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UK coronavirus variant now most common strain in US, CDC head says

A more contagious variant of coronavirus first identified in the United Kingdom is now the most common strain of the virus in the United States, Centers for Disease Control and Prevention (CDC) Director Rochelle WalenskyRochelle WalenskyWhite House on Whitmer's handling of pandemic: She's shown 'serious' grit The Hill's Morning Report - Presented by Tax March - Biden, lawmakers start down a road with infrastructure Michigan's spike highlights fatigue over restrictions MORE said Wednesday.

The announcement highlights the ongoing risks from the virus, given that the variant, known as B.1.1.7, spreads more easily and therefore is more able to cause spikes in cases.

"Based on our most recent estimates from CDC surveillance, the B.1.1.7 variant is now the most common lineage circulating in the United States," Walensky said at a White House press briefing.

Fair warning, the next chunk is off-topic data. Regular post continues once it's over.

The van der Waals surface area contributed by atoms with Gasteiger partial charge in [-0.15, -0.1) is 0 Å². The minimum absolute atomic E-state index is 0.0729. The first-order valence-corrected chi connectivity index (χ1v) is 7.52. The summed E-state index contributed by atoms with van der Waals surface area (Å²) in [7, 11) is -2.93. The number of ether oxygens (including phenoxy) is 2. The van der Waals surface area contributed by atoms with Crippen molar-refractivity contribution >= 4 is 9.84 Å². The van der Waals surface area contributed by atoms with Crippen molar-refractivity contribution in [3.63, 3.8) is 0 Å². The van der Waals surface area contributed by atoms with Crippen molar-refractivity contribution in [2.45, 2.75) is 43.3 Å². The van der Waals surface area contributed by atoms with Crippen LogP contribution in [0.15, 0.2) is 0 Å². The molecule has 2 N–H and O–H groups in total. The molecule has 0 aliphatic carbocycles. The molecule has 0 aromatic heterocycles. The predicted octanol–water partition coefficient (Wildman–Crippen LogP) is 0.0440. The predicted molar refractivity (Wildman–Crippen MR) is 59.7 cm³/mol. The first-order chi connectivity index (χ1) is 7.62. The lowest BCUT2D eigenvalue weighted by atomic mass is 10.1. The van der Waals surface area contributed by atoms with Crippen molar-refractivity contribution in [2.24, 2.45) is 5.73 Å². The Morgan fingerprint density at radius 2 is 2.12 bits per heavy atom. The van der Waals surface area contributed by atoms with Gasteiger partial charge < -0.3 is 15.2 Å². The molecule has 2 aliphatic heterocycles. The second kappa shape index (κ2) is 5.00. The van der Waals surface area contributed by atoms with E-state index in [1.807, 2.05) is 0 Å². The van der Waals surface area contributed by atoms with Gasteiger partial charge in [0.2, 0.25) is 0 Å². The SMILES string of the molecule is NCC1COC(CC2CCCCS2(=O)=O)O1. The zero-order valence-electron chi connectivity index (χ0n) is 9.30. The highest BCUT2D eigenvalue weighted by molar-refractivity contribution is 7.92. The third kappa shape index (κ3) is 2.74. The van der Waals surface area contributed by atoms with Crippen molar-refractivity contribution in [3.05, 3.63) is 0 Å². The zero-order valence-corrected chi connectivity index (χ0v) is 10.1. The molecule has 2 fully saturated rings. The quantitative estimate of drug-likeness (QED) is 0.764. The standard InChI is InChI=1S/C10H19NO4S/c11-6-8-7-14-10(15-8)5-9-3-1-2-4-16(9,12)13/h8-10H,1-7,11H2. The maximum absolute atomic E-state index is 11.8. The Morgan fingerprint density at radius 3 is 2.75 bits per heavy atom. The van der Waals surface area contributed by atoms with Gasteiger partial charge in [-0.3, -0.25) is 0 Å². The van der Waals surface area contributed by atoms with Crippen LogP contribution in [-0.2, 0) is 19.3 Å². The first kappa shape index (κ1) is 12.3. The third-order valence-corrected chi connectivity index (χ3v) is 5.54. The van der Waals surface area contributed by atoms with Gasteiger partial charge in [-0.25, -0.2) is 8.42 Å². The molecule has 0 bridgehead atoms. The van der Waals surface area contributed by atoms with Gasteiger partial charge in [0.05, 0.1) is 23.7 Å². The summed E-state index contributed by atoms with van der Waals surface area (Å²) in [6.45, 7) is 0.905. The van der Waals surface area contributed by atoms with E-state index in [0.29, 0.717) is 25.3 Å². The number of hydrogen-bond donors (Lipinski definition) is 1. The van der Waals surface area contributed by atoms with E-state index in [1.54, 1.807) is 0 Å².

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"The virus still has hold on us, infecting people and putting them in harm's way and we need to remain vigilant," she added. "We need to continue to accelerate our vaccination efforts and take the individual responsibility to get vaccinated when we can."

Importantly, officials say the current vaccines work well against the variant, meaning that the accelerating vaccination campaign will help control the virus even with the rise of this variant.

But in the short term, there are concerning signs in some places, such as Michigan, which is seeing an alarming spike in cases and hospitalizations.

Cases are also ticking up nationally, around 64,000 per day. Deaths have fallen as more vulnerable people get vaccinated, but there are still more than 700 people dying every day, highlighting the need to maintain precautions like mask-wearing and distancing until vaccinations are more widespread.